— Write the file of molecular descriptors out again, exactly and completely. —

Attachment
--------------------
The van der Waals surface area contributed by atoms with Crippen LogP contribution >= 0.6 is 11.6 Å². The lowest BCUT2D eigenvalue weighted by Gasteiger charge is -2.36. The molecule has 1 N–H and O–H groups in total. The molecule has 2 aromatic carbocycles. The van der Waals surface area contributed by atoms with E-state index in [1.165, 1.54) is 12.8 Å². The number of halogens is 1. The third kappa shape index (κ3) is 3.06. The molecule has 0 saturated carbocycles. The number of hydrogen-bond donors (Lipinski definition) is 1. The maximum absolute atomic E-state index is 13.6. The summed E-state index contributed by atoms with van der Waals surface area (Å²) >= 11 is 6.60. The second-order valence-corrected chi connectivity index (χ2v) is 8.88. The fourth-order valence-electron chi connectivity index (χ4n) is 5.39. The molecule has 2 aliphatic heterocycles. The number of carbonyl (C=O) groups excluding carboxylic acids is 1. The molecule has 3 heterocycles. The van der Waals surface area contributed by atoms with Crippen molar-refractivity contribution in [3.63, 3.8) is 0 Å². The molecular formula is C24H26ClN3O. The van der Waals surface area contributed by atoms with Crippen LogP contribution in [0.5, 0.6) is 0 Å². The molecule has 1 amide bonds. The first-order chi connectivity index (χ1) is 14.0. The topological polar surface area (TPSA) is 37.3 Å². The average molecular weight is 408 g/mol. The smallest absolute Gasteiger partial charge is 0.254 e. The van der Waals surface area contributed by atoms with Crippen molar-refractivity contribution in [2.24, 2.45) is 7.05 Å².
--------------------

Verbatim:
The van der Waals surface area contributed by atoms with Crippen LogP contribution >= 0.6 is 11.6 Å². The lowest BCUT2D eigenvalue weighted by Gasteiger charge is -2.36. The molecule has 1 N–H and O–H groups in total. The molecule has 2 aromatic carbocycles. The van der Waals surface area contributed by atoms with E-state index in [1.165, 1.54) is 12.8 Å². The number of halogens is 1. The third kappa shape index (κ3) is 3.06. The molecule has 0 saturated carbocycles. The number of hydrogen-bond donors (Lipinski definition) is 1. The maximum absolute atomic E-state index is 13.6. The summed E-state index contributed by atoms with van der Waals surface area (Å²) >= 11 is 6.60. The second-order valence-corrected chi connectivity index (χ2v) is 8.88. The fourth-order valence-electron chi connectivity index (χ4n) is 5.39. The molecule has 2 aliphatic heterocycles. The number of carbonyl (C=O) groups excluding carboxylic acids is 1. The molecule has 3 heterocycles. The van der Waals surface area contributed by atoms with Crippen molar-refractivity contribution in [3.63, 3.8) is 0 Å². The molecular formula is C24H26ClN3O. The van der Waals surface area contributed by atoms with Crippen LogP contribution in [0.5, 0.6) is 0 Å². The molecule has 1 amide bonds. The first-order chi connectivity index (χ1) is 14.0. The topological polar surface area (TPSA) is 37.3 Å². The average molecular weight is 408 g/mol. The smallest absolute Gasteiger partial charge is 0.254 e. The van der Waals surface area contributed by atoms with Crippen molar-refractivity contribution in [2.24, 2.45) is 7.05 Å².